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Euthyphro identifies with Socrates because people laugh at him when he predicts the future. On the other hand, Euthyphro is accusing his father of murder. His father, by neglect, had let a servant who had killed another servant die in a ditch while awaiting instruction on what to do with him. Socrates taunts Euthyphro if he has such a precise knowledge of right and wrong and if so, whether what he is doing is not a wrong. The debate shifts to the discussion about what is holly and what is unholy, Socrates wants to learn from Euthyphro. Euthyphro argues that not prosecuting offenders because they are your relatives is unholy. He proves this by reminding Socrates of the god Zeus who is said to be the most just. Zeus, he says, bound his father Cronos because he had devoured his own sons. Socrates is indeed doubtful about the tales about the gods. Socrates asks Euthyphro to provide him with a standard by which to measure things as holy or unholy. Euthyphro says that holy things are dear to gods, and unholy things are not dear to the gods. Socrates remarks that gods also argue until they fight. He also points out that such arguments can only be about right or wrong. Socrates then brings out the flaw in such a definition by leading Euthyphro to admit that something considered dear to the gods is also, on the other hand, not dear to the gods; otherwise, they would not argue and fight. They both proceed to come up with another definition of purity. That what all the gods hate is impure and what they all love is pure, but what some gods love and others hate is both pure and impure. Unexpectedly, Socrates also punches holes in this definition. He asks whether the holy become holy because the gods love them or the gods adore them due to their holiness. They then agree that which is precious to the gods is also precious to them because they love it and not the other way round. This, Socrates points out is a contradiction and continues to demand another distinction between holy and unholy. Euthyphros, at this point gives up, but Socrates continues trying to come up with a distinction. He later proves that fear does not always result to reverence but reverence results to fear, which goes against the words of a poem on Zeus. On that, Socrates proves that piety is only a part of the bigger concept of justice. Euthyphros then asserts that piety is a part of justice, which concerns the gods. The word he uses ‘attention’ leads Socrates to enquire whether it is the attention that improves something. Euthyphro then gives another definition. That piety is sacrificing and praying to the gods. He expresses the idea of doing business with the gods. Socrates also wants Euthyphro to state to what benefit the gifts to the gods are. Instead, he says they are a show of honor and esteem. Thereby he admits that piety depends on what the gods like, which they had assumed not to be the case. The discussion becomes circular, and Euthyphros abandons the dialogue. According to J. Adam, Euthyphro represents Plato’s perception on the Athenian orthodoxy that was common. Euthyphro represents the mindset that led to the murder of Socrates (Berversluis 161). Euthyphro is an example of a- know- it- all, ignorant of his ignorance. He flaunts his knowledge in matters of religion and even adopts a fatherly tone towards Socrates. He is overconfident and uncritical to the extent that he does not realize that Socrates is not taking him ...Show more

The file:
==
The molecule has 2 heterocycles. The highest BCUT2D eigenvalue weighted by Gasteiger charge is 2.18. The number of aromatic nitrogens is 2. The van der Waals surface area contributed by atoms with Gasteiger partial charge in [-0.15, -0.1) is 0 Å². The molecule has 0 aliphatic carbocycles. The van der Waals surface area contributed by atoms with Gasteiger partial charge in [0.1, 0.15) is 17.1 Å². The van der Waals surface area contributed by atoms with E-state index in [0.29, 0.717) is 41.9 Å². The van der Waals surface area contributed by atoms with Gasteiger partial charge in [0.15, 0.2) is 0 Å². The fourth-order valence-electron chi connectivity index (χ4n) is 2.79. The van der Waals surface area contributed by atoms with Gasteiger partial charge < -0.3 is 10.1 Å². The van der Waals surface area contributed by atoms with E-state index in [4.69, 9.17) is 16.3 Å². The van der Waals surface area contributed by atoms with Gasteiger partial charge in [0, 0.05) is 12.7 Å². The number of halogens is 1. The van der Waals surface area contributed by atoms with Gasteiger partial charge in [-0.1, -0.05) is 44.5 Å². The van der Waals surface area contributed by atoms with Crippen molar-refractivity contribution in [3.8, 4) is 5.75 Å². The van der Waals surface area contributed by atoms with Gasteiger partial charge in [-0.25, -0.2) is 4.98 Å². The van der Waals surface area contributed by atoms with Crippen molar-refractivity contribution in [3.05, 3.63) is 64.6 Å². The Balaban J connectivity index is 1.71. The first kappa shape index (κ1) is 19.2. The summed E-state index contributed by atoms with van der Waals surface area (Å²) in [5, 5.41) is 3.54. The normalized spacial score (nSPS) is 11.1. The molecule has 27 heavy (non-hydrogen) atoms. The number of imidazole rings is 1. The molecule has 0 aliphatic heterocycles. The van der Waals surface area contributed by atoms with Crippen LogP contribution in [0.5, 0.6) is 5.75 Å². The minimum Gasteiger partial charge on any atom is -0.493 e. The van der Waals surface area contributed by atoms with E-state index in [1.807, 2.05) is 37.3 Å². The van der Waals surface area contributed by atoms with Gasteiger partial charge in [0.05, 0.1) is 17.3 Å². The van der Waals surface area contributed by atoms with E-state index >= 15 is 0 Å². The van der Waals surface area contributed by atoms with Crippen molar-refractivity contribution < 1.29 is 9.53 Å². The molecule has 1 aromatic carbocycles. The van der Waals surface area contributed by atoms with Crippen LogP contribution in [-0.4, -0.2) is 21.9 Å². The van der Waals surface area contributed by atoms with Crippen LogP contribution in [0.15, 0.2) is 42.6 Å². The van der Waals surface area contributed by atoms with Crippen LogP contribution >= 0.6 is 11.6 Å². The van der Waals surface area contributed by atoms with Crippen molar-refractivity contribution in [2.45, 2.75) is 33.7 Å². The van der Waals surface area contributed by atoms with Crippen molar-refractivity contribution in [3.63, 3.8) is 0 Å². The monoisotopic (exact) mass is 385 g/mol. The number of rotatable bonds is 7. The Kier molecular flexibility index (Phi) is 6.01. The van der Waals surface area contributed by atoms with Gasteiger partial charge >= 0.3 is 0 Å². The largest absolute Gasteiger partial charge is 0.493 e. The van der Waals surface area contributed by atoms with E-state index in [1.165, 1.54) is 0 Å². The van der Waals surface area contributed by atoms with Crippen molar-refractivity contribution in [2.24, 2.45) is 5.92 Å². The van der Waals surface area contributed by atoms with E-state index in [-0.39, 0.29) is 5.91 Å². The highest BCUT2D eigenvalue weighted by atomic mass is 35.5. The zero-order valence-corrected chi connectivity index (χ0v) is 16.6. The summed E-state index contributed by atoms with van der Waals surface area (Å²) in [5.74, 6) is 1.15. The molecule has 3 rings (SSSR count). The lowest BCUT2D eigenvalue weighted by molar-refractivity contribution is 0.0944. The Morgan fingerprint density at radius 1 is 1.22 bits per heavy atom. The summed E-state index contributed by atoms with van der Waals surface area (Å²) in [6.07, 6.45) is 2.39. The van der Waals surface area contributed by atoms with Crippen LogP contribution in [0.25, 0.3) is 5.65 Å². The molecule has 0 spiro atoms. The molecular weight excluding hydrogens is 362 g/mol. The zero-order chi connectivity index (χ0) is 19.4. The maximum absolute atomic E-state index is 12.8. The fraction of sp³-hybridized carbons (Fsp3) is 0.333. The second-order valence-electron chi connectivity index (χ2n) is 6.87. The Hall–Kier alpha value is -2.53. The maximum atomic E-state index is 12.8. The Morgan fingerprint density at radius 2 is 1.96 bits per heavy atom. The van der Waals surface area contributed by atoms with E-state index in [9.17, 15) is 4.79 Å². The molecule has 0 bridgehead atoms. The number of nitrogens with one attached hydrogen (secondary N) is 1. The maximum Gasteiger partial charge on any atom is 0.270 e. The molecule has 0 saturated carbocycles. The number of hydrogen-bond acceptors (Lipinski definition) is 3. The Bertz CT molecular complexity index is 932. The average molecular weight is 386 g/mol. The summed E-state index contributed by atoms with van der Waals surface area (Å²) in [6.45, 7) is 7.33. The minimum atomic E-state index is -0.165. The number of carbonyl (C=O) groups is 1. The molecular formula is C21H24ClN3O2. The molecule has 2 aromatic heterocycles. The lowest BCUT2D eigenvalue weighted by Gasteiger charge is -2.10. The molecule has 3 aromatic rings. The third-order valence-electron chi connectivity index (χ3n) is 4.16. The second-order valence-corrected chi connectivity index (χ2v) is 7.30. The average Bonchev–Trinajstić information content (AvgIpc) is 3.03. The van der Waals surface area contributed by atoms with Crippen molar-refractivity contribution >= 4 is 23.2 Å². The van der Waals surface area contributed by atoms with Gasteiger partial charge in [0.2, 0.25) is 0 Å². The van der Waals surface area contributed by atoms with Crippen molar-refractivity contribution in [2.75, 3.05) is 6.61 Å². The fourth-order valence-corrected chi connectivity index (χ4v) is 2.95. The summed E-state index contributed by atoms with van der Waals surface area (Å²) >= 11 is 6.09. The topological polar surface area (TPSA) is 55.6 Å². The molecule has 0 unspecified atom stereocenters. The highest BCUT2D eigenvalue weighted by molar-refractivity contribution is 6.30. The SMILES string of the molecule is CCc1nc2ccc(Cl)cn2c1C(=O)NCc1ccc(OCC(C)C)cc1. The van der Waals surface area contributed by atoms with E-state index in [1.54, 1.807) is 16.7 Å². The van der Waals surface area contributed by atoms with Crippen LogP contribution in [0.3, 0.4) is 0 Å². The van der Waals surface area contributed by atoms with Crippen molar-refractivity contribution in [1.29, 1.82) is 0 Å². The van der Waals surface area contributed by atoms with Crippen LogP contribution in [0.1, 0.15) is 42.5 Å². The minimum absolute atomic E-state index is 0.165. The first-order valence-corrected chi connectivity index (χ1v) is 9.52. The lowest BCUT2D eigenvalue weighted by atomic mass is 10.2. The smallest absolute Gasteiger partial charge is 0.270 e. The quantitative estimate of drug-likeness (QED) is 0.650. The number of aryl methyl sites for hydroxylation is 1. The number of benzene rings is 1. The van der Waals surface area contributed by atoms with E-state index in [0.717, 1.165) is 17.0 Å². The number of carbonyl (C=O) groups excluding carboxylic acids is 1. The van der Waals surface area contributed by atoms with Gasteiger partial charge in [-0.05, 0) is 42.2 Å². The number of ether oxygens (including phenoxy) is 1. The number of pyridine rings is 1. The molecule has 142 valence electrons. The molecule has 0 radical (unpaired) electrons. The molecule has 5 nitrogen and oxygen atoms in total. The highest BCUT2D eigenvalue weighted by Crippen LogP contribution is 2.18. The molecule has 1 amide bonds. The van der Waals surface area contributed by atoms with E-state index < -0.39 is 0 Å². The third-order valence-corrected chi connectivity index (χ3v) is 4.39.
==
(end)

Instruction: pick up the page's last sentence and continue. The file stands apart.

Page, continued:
Name: Instructor: Task: Date: Euthyphro; Plato’s Dialogue The setting of the dialogue is in the porch of Achorn where Socrates meets Euthyphro. Socrates is awaiting preliminary hearings on his suit. Meletus, a young man, accuse Socrates of corrupting the youth…
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Crito essay example
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